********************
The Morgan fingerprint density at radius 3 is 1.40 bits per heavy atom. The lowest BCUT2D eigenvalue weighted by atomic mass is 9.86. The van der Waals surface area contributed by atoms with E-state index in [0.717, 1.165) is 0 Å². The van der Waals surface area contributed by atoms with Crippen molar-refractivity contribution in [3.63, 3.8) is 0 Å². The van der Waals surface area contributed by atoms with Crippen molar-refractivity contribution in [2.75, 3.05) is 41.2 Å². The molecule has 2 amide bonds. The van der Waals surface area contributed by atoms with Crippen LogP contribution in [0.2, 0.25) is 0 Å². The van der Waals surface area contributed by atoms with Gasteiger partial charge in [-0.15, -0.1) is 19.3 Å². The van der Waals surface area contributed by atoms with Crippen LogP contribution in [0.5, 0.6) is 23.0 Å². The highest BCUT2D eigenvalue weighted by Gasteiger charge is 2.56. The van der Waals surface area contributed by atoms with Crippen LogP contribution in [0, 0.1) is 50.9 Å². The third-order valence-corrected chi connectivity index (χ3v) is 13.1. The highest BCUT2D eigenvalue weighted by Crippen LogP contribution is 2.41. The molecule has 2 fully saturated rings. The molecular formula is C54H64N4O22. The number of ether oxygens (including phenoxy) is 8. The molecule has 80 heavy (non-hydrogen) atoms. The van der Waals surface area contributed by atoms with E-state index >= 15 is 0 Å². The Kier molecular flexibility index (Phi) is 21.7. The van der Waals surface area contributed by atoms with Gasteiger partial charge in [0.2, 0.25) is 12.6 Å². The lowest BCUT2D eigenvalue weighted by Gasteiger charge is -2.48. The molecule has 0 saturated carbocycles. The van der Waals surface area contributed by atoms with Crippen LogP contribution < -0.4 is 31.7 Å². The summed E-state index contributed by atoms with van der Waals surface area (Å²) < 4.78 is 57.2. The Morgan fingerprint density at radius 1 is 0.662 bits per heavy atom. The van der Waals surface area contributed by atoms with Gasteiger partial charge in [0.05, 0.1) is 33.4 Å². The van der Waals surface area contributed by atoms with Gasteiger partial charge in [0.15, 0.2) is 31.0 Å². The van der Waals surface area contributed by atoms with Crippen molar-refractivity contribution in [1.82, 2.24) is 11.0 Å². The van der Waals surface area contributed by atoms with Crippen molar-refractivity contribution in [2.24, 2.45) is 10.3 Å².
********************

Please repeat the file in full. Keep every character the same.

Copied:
The Morgan fingerprint density at radius 3 is 1.40 bits per heavy atom. The lowest BCUT2D eigenvalue weighted by atomic mass is 9.86. The van der Waals surface area contributed by atoms with E-state index in [0.717, 1.165) is 0 Å². The van der Waals surface area contributed by atoms with Crippen molar-refractivity contribution in [3.63, 3.8) is 0 Å². The van der Waals surface area contributed by atoms with Crippen molar-refractivity contribution in [2.75, 3.05) is 41.2 Å². The molecule has 2 amide bonds. The van der Waals surface area contributed by atoms with Crippen LogP contribution in [0.2, 0.25) is 0 Å². The van der Waals surface area contributed by atoms with Gasteiger partial charge in [-0.15, -0.1) is 19.3 Å². The van der Waals surface area contributed by atoms with Crippen LogP contribution in [0.5, 0.6) is 23.0 Å². The highest BCUT2D eigenvalue weighted by Gasteiger charge is 2.56. The van der Waals surface area contributed by atoms with Crippen LogP contribution in [0, 0.1) is 50.9 Å². The third-order valence-corrected chi connectivity index (χ3v) is 13.1. The highest BCUT2D eigenvalue weighted by Crippen LogP contribution is 2.41. The molecule has 2 fully saturated rings. The molecular formula is C54H64N4O22. The number of ether oxygens (including phenoxy) is 8. The molecule has 80 heavy (non-hydrogen) atoms. The van der Waals surface area contributed by atoms with E-state index >= 15 is 0 Å². The Kier molecular flexibility index (Phi) is 21.7. The van der Waals surface area contributed by atoms with Gasteiger partial charge in [0.2, 0.25) is 12.6 Å². The lowest BCUT2D eigenvalue weighted by Gasteiger charge is -2.48. The molecule has 0 saturated carbocycles. The van der Waals surface area contributed by atoms with Crippen LogP contribution < -0.4 is 31.7 Å². The summed E-state index contributed by atoms with van der Waals surface area (Å²) < 4.78 is 57.2. The Morgan fingerprint density at radius 1 is 0.662 bits per heavy atom. The van der Waals surface area contributed by atoms with Gasteiger partial charge in [0.05, 0.1) is 33.4 Å². The van der Waals surface area contributed by atoms with Gasteiger partial charge in [0.15, 0.2) is 31.0 Å². The van der Waals surface area contributed by atoms with Crippen molar-refractivity contribution in [1.82, 2.24) is 11.0 Å². The van der Waals surface area contributed by atoms with Crippen molar-refractivity contribution in [2.24, 2.45) is 10.3 Å².